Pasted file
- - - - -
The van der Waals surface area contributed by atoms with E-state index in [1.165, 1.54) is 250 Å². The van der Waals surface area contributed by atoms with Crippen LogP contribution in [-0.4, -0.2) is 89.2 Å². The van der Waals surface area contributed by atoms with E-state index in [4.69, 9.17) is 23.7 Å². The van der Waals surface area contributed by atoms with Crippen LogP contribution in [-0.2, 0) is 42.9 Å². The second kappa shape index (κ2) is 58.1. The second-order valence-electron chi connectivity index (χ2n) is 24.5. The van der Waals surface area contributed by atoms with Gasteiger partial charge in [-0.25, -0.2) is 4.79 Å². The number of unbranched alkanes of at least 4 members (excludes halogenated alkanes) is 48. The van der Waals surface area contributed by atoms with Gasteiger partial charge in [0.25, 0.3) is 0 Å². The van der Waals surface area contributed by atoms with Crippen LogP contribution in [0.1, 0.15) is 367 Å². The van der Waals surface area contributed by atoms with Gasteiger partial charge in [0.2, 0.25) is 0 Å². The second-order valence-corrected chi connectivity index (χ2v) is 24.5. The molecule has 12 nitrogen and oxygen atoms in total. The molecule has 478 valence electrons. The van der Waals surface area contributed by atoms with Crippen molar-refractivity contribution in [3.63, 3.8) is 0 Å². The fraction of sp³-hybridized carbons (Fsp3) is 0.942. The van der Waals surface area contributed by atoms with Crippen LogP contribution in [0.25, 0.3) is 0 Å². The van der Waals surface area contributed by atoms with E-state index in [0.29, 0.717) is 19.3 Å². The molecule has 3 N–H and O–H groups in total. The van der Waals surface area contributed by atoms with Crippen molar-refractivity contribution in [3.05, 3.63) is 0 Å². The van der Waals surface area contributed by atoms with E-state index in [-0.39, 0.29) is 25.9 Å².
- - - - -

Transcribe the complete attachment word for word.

The van der Waals surface area contributed by atoms with E-state index in [1.165, 1.54) is 250 Å². The van der Waals surface area contributed by atoms with Crippen LogP contribution in [-0.4, -0.2) is 89.2 Å². The van der Waals surface area contributed by atoms with E-state index in [4.69, 9.17) is 23.7 Å². The van der Waals surface area contributed by atoms with Crippen LogP contribution in [-0.2, 0) is 42.9 Å². The second kappa shape index (κ2) is 58.1. The second-order valence-electron chi connectivity index (χ2n) is 24.5. The van der Waals surface area contributed by atoms with Gasteiger partial charge in [-0.25, -0.2) is 4.79 Å². The number of unbranched alkanes of at least 4 members (excludes halogenated alkanes) is 48. The van der Waals surface area contributed by atoms with Gasteiger partial charge in [0.25, 0.3) is 0 Å². The van der Waals surface area contributed by atoms with Crippen LogP contribution in [0.1, 0.15) is 367 Å². The van der Waals surface area contributed by atoms with Gasteiger partial charge in [0.2, 0.25) is 0 Å². The second-order valence-corrected chi connectivity index (χ2v) is 24.5. The molecule has 12 nitrogen and oxygen atoms in total. The molecule has 478 valence electrons. The van der Waals surface area contributed by atoms with Crippen molar-refractivity contribution in [3.63, 3.8) is 0 Å². The fraction of sp³-hybridized carbons (Fsp3) is 0.942. The van der Waals surface area contributed by atoms with Crippen LogP contribution in [0.25, 0.3) is 0 Å². The van der Waals surface area contributed by atoms with E-state index in [0.29, 0.717) is 19.3 Å². The molecule has 3 N–H and O–H groups in total. The van der Waals surface area contributed by atoms with Crippen molar-refractivity contribution in [3.05, 3.63) is 0 Å². The van der Waals surface area contributed by atoms with E-state index in [-0.39, 0.29) is 25.9 Å².